There is no silver bullet for improving relations between the two countries, but Washington and Islamabad do have shared interests. They both want Pakistan to succeed. They both want to secure its nuclear weapons, maintain regional stability in South Asia, and moderate the extremism that lurks within Pakistani society. The overlaps may not easily translate into joint action, but the two countries' recognition that some of their goals are complementary could be the basis for a better bilateral dialogue.
To be sure, Washington should not hand Islamabad a free pass. But it should use the window between now and the moment when the United States is no longer dependent on the Pakistan-Afghanistan supply line to restructure their bilateral relations. An open discussion of what the relationship could look like in the future could focus minds in Islamabad. Public threats, however, run the risk of pushing Pakistan further away and making core U.S. interests even harder to defend.
ALEXANDER EVANS is a Senior Fellow at Yale University's Jackson Institute for Global Affairs and a member of the British diplomatic service. In 2009-11, he was Senior Adviser to the U.S. Special Representative for Afghanistan and Pakistan. The views expressed here are his own.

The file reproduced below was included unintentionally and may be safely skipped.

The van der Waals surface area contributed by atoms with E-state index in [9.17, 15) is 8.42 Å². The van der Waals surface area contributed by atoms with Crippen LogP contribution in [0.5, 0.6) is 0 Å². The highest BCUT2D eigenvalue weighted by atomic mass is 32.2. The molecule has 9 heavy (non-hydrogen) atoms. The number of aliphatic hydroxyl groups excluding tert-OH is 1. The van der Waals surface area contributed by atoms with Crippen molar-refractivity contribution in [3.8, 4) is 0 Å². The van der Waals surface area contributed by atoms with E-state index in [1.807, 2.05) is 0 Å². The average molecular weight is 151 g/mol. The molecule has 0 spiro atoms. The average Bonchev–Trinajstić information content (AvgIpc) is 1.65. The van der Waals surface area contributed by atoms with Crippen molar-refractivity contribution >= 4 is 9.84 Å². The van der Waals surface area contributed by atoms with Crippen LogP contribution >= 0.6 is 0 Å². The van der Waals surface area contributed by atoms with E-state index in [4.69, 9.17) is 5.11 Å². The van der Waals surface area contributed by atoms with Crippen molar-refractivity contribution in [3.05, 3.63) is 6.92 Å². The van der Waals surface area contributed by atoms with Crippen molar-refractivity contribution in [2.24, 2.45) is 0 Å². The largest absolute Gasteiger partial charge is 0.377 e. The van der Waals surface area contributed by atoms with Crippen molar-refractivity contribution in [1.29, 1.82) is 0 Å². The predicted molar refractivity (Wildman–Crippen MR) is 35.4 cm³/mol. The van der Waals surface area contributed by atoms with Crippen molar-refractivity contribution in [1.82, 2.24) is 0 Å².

The United States cannot succeed in Afghanistan without Pakistan's genuine cooperation. And Pakistan will not cooperate unless the United States credibly threatens to isolate and sanction it if it does not. Such warnings will work only if it is clear to all that the United States would be better off carrying out these threats than continuing to tolerate the status quo. Clarity requires that the United States make three things obvious: the United States does not need Pakistan's land route to supply its troops in Afghanistan, Pakistan would not be able to effectively retaliate if the United States did cut ties, and U.S. sanctions would not affect Pakistan's domestic stability in any predictable way.